Memorial Day Musings (Part 1) - The Angry Baker and The Columbus Asian Festival

Before I start my catching up posts, it's time to go Tarantino on you all and shift to the present.

This Memorial Day weekend was something of a first for me.  Back in California, Asian-themed festivals were somewhat common throughout the year, and many ethnic groups were well represented enough in the region to have their own annual festivals based on various cultural traditions.  The one closest to my home, the Vallejo Pista Sa Nayon, is centered around Filipino independence from Spain and draws close to 40,000 people in one day.

In Columbus, this mass representation of one single ethnic group doesn't really exist, but there are enough people from the Asian continent living here to make the Asian Festival one of the bigger festivals of the year.  Numerous countries are represented at this gathering, which was celebrating its 20th anniversary at its Franklin Park Conservatory just west of Bexley on Broad Street.

Before we hit the festival, my spouse and I stopped by one of the first places I made a point to visit after arriving here in Columbus.  The Olde Towne East neighborhood has been the focus for redevelopment efforts, and The Angry Baker had just established foothold in the community during my first visit in 2012.  I had grabbed only a scone and coffee back then, but was always interested in coming back to see how they evolved.

On this return visit, the space looked a bit more spiffy, but more or less maintained the old brick house, home interior that I had encountered during my first visit.  Behind the glass panes, lots of awfully tasty-looking morsels greeted our eyes and the employees stood plying their baking craft.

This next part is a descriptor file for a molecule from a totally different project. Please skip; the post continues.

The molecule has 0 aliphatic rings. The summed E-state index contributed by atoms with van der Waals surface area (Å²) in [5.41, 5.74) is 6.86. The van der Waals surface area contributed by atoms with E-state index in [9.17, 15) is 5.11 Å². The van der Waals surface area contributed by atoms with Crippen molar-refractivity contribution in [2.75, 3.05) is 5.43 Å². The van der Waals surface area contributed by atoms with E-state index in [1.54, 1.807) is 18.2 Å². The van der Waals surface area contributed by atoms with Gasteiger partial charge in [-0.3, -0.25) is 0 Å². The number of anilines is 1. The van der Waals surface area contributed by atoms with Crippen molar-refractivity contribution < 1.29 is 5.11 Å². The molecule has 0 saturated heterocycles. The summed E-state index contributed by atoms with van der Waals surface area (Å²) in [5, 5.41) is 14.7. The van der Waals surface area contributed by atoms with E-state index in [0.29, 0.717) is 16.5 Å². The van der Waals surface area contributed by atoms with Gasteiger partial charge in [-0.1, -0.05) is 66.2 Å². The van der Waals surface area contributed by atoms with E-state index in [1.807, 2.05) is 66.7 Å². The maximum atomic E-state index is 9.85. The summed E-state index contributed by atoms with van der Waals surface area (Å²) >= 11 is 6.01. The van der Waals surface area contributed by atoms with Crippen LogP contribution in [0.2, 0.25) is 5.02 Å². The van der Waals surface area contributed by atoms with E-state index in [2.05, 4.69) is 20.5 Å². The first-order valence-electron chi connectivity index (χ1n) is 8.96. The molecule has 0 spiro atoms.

Like my first visit we were here to grab a quick bite, so the more hearty additions to the menu that they listed on their chalkboard such as the French Toast Sandwich would have to wait for another visit.  But our selections (the ham, swiss and dijon kolache, and the vegan bourbon-peach donut - we split our selections, as is tradition) along with their coffee from Cafe Brioso provided a tasty start to the day.

From there, we proceeded down to the Asian Festival.  We would only have a couple hours to spend here as we had travels up to northwest Ohio to visit relatives planned, so we wanted to pack as much bang we could in that short time period.

We first wandered over to the food court to see what we might want for lunch.  Along with the festival-specific vendors, a few of the notable Columbus Asian restaurants were represented, including San-Su (Korean), Siem Riep (Cambodian) and Yaourt (excellent frozen yogurt based in Dublin.)  While watching some of the performances, we snacked on a papaya salad from the booth for Erawan Thai, a restaurant located in southeast Columbus.  The salad, packed in ice, had that right combo of tang, spiciness and fishy flavor to satisfy on what was quickly becoming a very warm day.

There aren't too many Filipinos in Central Ohio (according to one of the festival's exhibits, about 2,500 were calculated in the census year 2010), but I was lucky to catch a performance from a Filipino dance group based out of Dayton.  The Pamana Dance Group gave a very spirited performance of Philippine traditional folk dances, including the Tinikling, a favorite of mine.  Here, two people pound and slide bamboo poles in rhythm while the dancers step and whirl about in and out of the space created from the pole movements.  Considering they had only 20 minutes to perform, leaving little to breaks between the four dances, the group did a fine job.